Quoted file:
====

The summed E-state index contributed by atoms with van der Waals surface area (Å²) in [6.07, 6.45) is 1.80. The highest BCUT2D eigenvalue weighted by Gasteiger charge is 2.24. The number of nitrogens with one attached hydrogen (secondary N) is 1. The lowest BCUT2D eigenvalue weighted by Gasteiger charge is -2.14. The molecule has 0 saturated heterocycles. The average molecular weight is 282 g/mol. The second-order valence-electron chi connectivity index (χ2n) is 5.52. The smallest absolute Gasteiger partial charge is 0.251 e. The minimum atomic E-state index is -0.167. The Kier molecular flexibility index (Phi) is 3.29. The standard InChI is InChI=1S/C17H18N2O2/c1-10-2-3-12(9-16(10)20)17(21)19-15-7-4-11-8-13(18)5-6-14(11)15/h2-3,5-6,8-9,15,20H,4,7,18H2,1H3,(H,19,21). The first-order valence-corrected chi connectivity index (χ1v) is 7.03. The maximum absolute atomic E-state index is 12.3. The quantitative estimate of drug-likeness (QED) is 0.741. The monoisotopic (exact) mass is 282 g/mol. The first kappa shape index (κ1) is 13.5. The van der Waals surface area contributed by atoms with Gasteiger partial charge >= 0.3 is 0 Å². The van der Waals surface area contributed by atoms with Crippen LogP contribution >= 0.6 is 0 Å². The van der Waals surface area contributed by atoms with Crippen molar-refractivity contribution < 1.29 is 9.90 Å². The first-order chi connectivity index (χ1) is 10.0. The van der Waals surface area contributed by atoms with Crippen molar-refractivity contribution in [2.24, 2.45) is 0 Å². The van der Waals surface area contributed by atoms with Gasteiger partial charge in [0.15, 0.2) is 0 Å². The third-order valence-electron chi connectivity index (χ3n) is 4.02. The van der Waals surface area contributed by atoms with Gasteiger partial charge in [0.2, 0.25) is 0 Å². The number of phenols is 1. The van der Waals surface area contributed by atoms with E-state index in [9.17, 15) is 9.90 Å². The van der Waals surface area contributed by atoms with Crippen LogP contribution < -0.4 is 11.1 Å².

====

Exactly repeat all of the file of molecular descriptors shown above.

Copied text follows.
The summed E-state index contributed by atoms with van der Waals surface area (Å²) in [6.07, 6.45) is 1.80. The highest BCUT2D eigenvalue weighted by Gasteiger charge is 2.24. The number of nitrogens with one attached hydrogen (secondary N) is 1. The lowest BCUT2D eigenvalue weighted by Gasteiger charge is -2.14. The molecule has 0 saturated heterocycles. The average molecular weight is 282 g/mol. The second-order valence-electron chi connectivity index (χ2n) is 5.52. The smallest absolute Gasteiger partial charge is 0.251 e. The minimum atomic E-state index is -0.167. The Kier molecular flexibility index (Phi) is 3.29. The standard InChI is InChI=1S/C17H18N2O2/c1-10-2-3-12(9-16(10)20)17(21)19-15-7-4-11-8-13(18)5-6-14(11)15/h2-3,5-6,8-9,15,20H,4,7,18H2,1H3,(H,19,21). The first-order valence-corrected chi connectivity index (χ1v) is 7.03. The maximum absolute atomic E-state index is 12.3. The quantitative estimate of drug-likeness (QED) is 0.741. The monoisotopic (exact) mass is 282 g/mol. The first kappa shape index (κ1) is 13.5. The van der Waals surface area contributed by atoms with Gasteiger partial charge >= 0.3 is 0 Å². The van der Waals surface area contributed by atoms with Crippen LogP contribution >= 0.6 is 0 Å². The van der Waals surface area contributed by atoms with Crippen molar-refractivity contribution < 1.29 is 9.90 Å². The first-order chi connectivity index (χ1) is 10.0. The van der Waals surface area contributed by atoms with Crippen molar-refractivity contribution in [2.24, 2.45) is 0 Å². The van der Waals surface area contributed by atoms with Gasteiger partial charge in [0.15, 0.2) is 0 Å². The third-order valence-electron chi connectivity index (χ3n) is 4.02. The van der Waals surface area contributed by atoms with Gasteiger partial charge in [0.2, 0.25) is 0 Å². The number of phenols is 1. The van der Waals surface area contributed by atoms with E-state index in [9.17, 15) is 9.90 Å². The van der Waals surface area contributed by atoms with Crippen LogP contribution < -0.4 is 11.1 Å².